The above criteria are applied to patients on an individual case basis. Most patients with low risk group disease (T1c or T2a, Gleason 6 or less, and PSA <10) will probably be candidates for HDR monotherapy. Some patients categorization as intermediate risk group will be also considered candidates. For example, a patient with Gleason score of 3+4=7, a small palpable tumor (T2a or T2b), and a PSA < 15 would be consider a candidate for HDR monotherapy, if a only small percentage of the biopsy specimen is positive and the MRI indicates a low volume of disease and no extracapsular extension.
Certain patients with prior radiation (external beam or permanent seeds) who have biopsy proven evidence of persistent disease may be candidates for "salvage" HDR monotherapy.
|Fig 1: This patient is receiving his treatment. The afterloader is in the lower right corner.|
|Fig 2: These four images are used to evaluate the implant using the 3D CT based software. The upper left image shows the implant in 3D. The physician can rotate the implant to assess the radiation coverage by the prescription dose "cloud" from any angle, and the proximity of the implant to other structures, such as the rectum and bladder. Clockwise, three CT images show the radiation dose levels at the top, middle and bottom of the gland.|
|Fig 3: This close-up 3-D image of the 100% isodose cloud, showing near complete coverage of not only the prostate plus 5mm margin, but also the proximal seminal vesicles, shown semi-transparently. Notice how the dose cloud is shaped posteriorly to spare the anterior rectal wall.|
|Fig 4: This view evaluates the implant from the top. The red areas are the small portions of the target volume that are spared the full prescription dose: the bladder neck and the lower bulbous urethra to prevent urinary incontinence and urethral stricture respectively.|
|Fig 5: This DVH shows that 97.4 % of the target volume is being encompassed by the prescription dose. 35% of the urethra received doses slightly higher than the prescription dose, with the maximum dose being around 110% of the prescription dose. The maximum anterior rectal wall dose our physicians allow is 75% of the prescription dose, versus up to 100% with seeds or external beam.|
|Fig 6: This is an "AP" (front view) radiograph of a CET prostate implant. The blue markings are the rectal outline and dose calculation points for the bladder, urethra and rectum. "Dummy" markers are inserted in the catheters. Contrast is introduced into the bladder (cystogram). Contrast is also used to inflate the foley balloons in the bladder and rectal catheters. The bladder catheter is made of a radio-opaque material to see the urethra clearly. Notice how the catheters can be made to flare in order to encompass any extracapsular extension.|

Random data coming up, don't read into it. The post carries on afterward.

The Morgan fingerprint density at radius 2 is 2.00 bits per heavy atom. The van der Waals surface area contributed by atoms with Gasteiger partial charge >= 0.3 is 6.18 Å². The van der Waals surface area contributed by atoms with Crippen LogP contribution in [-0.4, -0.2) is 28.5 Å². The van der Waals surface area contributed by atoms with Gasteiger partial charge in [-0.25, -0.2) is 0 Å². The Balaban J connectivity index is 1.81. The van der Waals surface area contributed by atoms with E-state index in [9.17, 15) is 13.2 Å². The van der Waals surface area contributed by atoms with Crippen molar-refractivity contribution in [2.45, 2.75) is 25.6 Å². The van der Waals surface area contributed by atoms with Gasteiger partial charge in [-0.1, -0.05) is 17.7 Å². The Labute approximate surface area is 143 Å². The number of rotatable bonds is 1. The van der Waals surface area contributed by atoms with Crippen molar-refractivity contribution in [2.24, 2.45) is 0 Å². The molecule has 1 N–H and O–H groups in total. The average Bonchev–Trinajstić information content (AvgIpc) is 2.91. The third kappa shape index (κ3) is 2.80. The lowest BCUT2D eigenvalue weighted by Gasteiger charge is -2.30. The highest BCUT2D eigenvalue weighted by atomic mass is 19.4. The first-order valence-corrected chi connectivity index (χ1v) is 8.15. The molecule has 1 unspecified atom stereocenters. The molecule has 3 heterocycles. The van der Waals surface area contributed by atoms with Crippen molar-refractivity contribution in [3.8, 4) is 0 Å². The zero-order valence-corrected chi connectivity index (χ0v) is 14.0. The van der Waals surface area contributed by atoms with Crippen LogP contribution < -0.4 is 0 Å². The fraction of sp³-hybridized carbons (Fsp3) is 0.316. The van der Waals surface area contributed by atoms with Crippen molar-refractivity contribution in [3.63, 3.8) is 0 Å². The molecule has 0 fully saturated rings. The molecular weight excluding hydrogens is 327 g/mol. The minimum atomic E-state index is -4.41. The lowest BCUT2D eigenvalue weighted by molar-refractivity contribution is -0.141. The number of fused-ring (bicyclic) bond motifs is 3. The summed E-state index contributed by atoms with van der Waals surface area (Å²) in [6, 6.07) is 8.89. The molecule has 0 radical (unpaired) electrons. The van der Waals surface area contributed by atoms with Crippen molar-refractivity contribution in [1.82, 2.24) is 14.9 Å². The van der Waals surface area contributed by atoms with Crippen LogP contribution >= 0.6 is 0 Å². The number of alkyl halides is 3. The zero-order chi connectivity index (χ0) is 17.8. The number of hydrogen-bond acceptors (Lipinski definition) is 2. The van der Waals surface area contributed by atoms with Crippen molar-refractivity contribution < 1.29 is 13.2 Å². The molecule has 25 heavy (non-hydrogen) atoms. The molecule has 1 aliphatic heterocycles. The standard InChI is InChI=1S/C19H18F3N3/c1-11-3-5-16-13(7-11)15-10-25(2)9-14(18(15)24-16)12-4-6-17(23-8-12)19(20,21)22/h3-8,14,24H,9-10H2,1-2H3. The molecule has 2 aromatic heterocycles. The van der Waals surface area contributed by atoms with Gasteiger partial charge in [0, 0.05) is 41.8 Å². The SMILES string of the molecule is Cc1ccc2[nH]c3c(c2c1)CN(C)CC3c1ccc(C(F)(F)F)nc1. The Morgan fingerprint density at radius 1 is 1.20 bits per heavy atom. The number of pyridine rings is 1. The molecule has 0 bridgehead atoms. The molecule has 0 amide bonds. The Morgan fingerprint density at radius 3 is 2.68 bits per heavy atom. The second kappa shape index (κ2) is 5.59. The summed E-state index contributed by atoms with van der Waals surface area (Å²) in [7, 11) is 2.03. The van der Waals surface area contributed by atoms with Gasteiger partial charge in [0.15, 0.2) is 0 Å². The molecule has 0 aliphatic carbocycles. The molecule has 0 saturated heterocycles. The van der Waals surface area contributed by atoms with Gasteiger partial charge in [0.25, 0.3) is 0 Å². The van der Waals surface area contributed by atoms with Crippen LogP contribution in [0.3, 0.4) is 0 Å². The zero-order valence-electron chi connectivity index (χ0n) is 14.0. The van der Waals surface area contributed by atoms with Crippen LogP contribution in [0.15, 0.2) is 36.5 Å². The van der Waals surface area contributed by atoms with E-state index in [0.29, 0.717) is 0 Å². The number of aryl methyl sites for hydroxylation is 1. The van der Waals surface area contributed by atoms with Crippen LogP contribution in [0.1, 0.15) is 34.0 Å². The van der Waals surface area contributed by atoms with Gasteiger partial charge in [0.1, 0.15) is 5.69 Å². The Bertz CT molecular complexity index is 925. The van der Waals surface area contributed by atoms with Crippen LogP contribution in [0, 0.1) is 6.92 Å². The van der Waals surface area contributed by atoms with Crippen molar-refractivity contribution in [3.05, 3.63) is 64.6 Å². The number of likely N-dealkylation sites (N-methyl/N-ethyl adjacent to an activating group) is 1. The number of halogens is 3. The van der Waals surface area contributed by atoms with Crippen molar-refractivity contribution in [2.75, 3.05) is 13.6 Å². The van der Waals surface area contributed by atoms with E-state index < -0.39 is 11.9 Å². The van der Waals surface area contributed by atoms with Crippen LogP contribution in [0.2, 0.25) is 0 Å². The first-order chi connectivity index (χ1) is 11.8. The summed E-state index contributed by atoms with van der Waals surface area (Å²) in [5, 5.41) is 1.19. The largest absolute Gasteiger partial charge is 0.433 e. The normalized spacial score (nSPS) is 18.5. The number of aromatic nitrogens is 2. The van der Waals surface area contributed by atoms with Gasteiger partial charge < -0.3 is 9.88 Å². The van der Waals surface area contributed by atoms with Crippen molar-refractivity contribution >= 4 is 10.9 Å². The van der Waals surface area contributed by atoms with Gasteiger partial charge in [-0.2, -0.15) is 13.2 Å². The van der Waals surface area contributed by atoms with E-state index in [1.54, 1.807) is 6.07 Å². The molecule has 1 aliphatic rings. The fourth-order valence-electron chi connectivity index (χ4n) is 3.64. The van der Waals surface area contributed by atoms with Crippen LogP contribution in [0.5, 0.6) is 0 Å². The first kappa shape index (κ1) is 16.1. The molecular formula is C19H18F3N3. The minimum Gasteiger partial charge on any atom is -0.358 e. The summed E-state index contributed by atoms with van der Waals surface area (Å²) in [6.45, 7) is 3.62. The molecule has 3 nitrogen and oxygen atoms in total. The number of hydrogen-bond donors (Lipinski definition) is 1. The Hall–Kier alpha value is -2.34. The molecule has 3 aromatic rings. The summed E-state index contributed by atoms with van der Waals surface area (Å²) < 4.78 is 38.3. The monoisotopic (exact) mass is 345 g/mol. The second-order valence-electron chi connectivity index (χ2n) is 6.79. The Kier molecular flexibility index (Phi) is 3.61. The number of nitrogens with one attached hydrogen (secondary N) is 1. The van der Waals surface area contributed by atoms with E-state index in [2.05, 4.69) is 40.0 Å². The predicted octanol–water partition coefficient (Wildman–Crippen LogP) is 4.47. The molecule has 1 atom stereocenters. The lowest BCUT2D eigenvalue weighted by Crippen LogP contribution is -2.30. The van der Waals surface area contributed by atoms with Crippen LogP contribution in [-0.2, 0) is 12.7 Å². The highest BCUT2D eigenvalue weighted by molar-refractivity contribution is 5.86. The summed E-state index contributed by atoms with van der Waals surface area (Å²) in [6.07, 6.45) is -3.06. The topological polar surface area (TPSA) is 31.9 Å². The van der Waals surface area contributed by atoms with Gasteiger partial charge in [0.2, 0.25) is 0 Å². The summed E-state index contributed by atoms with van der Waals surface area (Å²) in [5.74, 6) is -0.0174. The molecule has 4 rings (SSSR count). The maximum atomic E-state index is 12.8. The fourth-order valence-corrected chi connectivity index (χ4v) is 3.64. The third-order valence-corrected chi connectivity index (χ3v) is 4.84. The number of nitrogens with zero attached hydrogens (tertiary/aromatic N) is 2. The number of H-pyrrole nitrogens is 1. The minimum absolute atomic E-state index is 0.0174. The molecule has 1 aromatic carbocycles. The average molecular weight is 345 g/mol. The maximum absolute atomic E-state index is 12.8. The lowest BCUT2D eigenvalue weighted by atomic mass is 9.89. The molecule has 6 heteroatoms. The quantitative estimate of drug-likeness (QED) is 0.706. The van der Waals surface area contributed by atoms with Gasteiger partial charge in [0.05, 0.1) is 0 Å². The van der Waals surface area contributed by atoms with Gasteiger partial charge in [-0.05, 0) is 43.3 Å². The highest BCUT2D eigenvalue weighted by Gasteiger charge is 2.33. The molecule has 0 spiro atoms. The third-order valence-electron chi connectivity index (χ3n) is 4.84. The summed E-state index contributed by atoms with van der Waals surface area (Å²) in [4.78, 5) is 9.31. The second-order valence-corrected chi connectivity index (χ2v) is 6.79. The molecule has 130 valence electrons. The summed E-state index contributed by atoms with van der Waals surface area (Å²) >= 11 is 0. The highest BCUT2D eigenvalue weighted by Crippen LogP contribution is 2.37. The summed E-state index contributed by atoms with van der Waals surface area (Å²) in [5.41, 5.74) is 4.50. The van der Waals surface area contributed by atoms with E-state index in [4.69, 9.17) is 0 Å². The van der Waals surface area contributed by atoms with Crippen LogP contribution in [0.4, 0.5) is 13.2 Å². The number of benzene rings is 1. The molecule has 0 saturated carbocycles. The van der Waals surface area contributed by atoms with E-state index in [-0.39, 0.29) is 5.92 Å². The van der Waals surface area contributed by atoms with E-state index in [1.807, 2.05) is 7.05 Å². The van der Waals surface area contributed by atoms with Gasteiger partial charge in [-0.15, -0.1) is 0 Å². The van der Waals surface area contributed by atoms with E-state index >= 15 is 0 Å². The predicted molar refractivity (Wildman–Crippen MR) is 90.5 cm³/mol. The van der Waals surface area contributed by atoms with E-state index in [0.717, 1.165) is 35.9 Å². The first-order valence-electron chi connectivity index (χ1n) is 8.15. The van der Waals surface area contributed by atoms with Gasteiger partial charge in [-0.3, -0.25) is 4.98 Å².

|Fig 7: This is a lateral (side view) of the CET prostate implant. The physicians try to lift the prostate away from the rectum to help achieve low rectal doses. Notice how the tips of the catheters are against the bladder. This ensures that any tumor in the base of the gland is adequately treated, yet by adjusting the time the source spends in the tip "dwell" positions, the bladder doses are controlled.|
|Fig 9: Specific Radiation Boosting: CET was the first center to realize and use the ability of the HDR system to send the source to specific positions in the catheters allowing us to give an additional "boost" dose to the cancer nodules. The image on the left shows the 3-D boosted area in blue at it extends out past and into the (red semi-transparent) prostate. The transverse view CT image with the isodose levels is on the right.|
|Fig 10: Composite Dose Distribution|
|This is the resulting isodose pattern of the initial whole gland plan combined with the boost, which we call the composite plan. The numbers are the isodose values in cGy (HDR). The highest dose areas are in the peripheral zone of the prostate, where most prostate tumors arise. Notice the larger boosted area that is covered by the 900 cGy (HDR) isodose line. The prescription dose, 600 cGy (HDR), is the inner red line going around the prostate. Note that the 600 cGy prescription is occurring 5mm out from the prostate capsule. If necessary, we can create an|
|Fig 11: HDR Conformity and Accuracy Sparing a TURP defect: This image shows how we can accurately shape the radiation dose (white line) to go around the contrast-filled TURP defect. This precision is not possible with EBRT or permanent seeds.|
|American Society for Therapeutic Radiology And Oncology
Chair - Health Policy and Economics Practice Management Subcommittee,
Chair - Regulatory Subcommittee, Member - Health Policy and Economic Committee,
Member - Health Policy and Economics Code Development and Valuation Subcommittee,
Member - Code Utilization and Application Subcommittee.
American Brachytherapy Society
Chair - Socioeconomic Committee.
American College of Radiation Oncology
President - 2005 to 2007
American College of Radiology
Fellow - 2007